Tuesday, August 29, 2006

Zimbabwe and Biotechnology

Author: James Wachai

Two years ago, drought and famine ravaged Zimbabwe. Many Zimbabweans cheated death by a whisker as their leaders haggled over whether to accept food aid, especially maize (corn) from the World Food Programme (WFP).

The borne of contention was whether to allow WFP deliver genetically modified food to hungry Zimbabweans. In the words of the then Minister for Agriculture and Rural Resettlement, Joseph Mande, Zimbabweans would not accept any food from WFP as it was ""contaminated"" with genetically modified organisms. ""You cannot use the Zimbabwe population as guinea pigs,"" Mande was quoted as saying. President Mugabe, himself, declared that his country would not be receptive of any genetically modified food. This year again, Zimbabwe is facing another worst food crisis. After another long spell of drought, Zimbabweans face, perhaps, the worst food shortage.

After months of self-denial, the Mugabe government is finally pleading with WFP for food. It is, however, interesting that no one is talking about genetically modified food. What more can one say? Evidently, the Mugabe government must have learnt that the debate about GMOs, especially by Africans is a luxury. It is important to point out that all this chest-thumping rhetoric about genetically modified food has one thing in common.

The rhetoric is devoid of hard scientific evidence to support the case against GMOs. President Mugabe and Minister Mande's allegations about GMOs would only be described as wild and misplaced. At the height of hunger in 2002, Mugabe allowed WFP to bring in genetically modified maize as long as it was milled. For a president who cares about the 'health' of his people, this somersaulting was unexpected. But it confirms the fact that the hubris about the dangers posed by genetically modified food is, again, only informed by ignorance and disinformation.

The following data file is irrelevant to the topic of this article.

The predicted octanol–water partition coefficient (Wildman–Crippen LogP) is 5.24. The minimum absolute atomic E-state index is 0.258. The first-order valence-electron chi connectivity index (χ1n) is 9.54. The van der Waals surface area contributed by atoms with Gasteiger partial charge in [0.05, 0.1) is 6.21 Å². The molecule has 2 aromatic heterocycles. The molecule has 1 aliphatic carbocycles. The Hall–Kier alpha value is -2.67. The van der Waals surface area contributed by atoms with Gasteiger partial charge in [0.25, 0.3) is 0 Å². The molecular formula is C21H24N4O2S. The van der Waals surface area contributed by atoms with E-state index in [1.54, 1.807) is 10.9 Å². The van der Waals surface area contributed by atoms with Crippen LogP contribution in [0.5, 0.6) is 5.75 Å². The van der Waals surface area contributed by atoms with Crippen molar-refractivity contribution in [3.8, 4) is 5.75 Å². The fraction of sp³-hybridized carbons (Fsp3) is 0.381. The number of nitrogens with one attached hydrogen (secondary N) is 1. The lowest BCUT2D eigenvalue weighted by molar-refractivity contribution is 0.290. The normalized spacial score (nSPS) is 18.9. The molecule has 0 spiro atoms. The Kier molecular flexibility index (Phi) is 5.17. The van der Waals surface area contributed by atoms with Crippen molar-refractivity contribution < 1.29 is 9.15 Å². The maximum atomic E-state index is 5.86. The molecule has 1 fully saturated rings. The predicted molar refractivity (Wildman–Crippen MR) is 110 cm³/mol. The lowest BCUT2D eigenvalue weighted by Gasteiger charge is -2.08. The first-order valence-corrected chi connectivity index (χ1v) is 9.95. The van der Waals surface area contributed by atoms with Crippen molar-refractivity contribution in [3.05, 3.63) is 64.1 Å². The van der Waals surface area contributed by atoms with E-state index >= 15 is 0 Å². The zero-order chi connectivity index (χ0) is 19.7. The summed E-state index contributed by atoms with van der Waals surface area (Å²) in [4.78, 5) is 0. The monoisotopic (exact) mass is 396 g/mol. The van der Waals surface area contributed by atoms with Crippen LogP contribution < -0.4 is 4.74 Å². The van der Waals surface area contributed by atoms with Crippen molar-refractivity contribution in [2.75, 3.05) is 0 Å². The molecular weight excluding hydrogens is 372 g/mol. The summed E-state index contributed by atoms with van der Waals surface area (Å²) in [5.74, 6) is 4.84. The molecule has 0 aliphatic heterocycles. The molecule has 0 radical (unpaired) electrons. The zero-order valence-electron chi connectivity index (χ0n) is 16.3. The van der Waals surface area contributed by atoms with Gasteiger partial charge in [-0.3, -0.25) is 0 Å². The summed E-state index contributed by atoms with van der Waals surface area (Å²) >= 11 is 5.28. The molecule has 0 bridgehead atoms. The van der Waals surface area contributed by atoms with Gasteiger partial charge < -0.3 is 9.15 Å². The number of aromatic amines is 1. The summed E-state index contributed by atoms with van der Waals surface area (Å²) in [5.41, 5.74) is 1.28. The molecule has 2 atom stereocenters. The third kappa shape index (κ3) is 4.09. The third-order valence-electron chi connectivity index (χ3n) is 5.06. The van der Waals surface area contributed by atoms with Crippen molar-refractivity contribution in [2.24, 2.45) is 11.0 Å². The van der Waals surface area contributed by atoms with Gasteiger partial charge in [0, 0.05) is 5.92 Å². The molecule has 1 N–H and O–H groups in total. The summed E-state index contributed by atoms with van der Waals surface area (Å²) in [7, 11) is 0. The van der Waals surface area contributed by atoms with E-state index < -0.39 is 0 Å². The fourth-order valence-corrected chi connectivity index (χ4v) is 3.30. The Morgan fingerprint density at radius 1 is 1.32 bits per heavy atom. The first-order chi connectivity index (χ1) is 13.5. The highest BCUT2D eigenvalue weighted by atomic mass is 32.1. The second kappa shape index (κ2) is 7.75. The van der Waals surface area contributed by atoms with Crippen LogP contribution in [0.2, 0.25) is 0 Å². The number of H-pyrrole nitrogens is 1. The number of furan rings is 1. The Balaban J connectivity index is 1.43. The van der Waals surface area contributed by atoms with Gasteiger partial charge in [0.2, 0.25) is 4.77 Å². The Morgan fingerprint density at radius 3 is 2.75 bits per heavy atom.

If milled genetically modified maize would be safe to Zimbabweans, why not the unmilled one? Critics of GMOs need to realize that they cannot eat their cake and have it. Those who allude at the US's hypocrisy in introducing GMOs in Africa are, to say the least, are misinformed. Genetically modified food, has been certified by the Food and Drug Administration (FDA) as safe to eat and plant. FDA is highly respected regulatory agency that would not compromise the health of consumers of genetically modified food. This is why if you go to Wal-mart, Kenmart or any other supermarket in the US, you will not encounter corn labeled 'genetically modified.'

What Africa needs is a technology that will guarantee its farming community sustained food production. Genetic engineering offers this hope.

About the author: James Wachai is a communication specialist who uses his expertise to increase public understanding of science and technology, specifically biotechnology. Read more from James at http://www.gmoafrica.org.

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